Direct Coupling Analysis for Protein Contact Prediction

  • Faruck Morcos
  • Terence Hwa
  • José N. Onuchic
  • Martin Weigt
Part of the Methods in Molecular Biology book series (MIMB, volume 1137)


During evolution, structure, and function of proteins are remarkably conserved, whereas amino-acid sequences vary strongly between homologous proteins. Structural conservation constrains sequence variability and forces different residues to coevolve, i.e., to show correlated patterns of amino-acid occurrences. However, residue correlation may result from direct coupling, e.g., by a contact in the folded protein, or be induced indirectly via intermediate residues. To use empirically observed correlations for predicting residue–residue contacts, direct and indirect effects have to be disentangled. Here we present mechanistic details on how to achieve this using a methodology called Direct Coupling Analysis (DCA). DCA has been shown to produce highly accurate estimates of amino-acid pairs that have direct reciprocal constraints in evolution. Specifically, we provide instructions and protocols on how to use the algorithmic implementations of DCA starting from data extraction to predicted-contact visualization in contact maps or representative protein structures.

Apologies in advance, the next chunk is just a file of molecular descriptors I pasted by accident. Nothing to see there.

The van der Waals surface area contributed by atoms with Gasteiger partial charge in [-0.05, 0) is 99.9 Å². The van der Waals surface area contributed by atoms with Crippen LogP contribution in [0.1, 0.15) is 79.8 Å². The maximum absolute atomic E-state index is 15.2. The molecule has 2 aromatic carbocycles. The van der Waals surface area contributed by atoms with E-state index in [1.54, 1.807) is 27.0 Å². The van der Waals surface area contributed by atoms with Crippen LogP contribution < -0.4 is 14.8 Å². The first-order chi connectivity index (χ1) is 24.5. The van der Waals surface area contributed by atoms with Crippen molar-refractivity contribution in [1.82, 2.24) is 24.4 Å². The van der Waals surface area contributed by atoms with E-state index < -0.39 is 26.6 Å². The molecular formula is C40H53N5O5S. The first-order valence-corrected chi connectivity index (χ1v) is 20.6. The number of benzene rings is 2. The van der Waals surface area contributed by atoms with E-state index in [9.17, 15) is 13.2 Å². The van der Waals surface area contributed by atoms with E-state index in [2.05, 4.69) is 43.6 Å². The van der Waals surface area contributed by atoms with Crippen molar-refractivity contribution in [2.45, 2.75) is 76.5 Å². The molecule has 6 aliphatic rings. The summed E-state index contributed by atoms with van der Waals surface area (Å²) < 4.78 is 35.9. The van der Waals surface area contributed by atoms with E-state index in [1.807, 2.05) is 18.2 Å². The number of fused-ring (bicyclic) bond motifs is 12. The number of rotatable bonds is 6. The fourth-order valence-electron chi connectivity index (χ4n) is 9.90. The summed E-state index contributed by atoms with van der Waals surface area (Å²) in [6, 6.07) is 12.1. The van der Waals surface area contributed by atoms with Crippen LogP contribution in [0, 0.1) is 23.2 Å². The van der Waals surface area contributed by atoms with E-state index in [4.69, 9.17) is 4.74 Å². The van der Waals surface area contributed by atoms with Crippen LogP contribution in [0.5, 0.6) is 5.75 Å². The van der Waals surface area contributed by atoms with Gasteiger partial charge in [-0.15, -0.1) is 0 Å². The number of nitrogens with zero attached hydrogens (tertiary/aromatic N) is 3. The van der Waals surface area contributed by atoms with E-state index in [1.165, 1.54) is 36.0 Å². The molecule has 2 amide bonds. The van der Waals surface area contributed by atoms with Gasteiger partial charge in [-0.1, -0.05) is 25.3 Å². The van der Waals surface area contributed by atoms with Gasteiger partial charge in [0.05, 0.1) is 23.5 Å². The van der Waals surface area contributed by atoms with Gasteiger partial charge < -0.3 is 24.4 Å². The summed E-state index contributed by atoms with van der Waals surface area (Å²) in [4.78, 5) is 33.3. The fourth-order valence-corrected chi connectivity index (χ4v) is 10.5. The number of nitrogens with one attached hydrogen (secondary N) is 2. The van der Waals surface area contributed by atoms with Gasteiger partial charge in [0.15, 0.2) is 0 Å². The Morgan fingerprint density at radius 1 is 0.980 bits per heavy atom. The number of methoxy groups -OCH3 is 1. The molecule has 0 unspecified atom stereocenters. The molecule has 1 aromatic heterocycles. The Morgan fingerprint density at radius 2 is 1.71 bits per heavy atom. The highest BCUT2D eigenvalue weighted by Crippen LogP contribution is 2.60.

Direct coupling analysis Maximum entropy Contact prediction Residue–residue interactions Coevolution Direct correlations Statistical inference 



This work was supported by the Center for Theoretical Biological Physics sponsored by the NSF (Grant PHY-0822283) and by NSF-MCB-1214457. JNO is a CPRIT Scholar in Cancer Research sponsored by the Cancer Prevention and Research Institute of Texas.


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Copyright information

© Springer Science+Business Media New York 2014

Authors and Affiliations

  • Faruck Morcos
    • 1
  • Terence Hwa
    • 2
  • José N. Onuchic
    • 1
  • Martin Weigt
    • 3
  1. 1.Center for Theoretical Biological PhysicsRice UniversityHoustonUSA
  2. 2.Center for Theoretical Biological PhysicsUniversity of California at San DiegoLa JollaUSA
  3. 3.UMR7238—Laboratoire de Génomique des MicroorganismesUniversité Pierre et Marie CurieParisFrance

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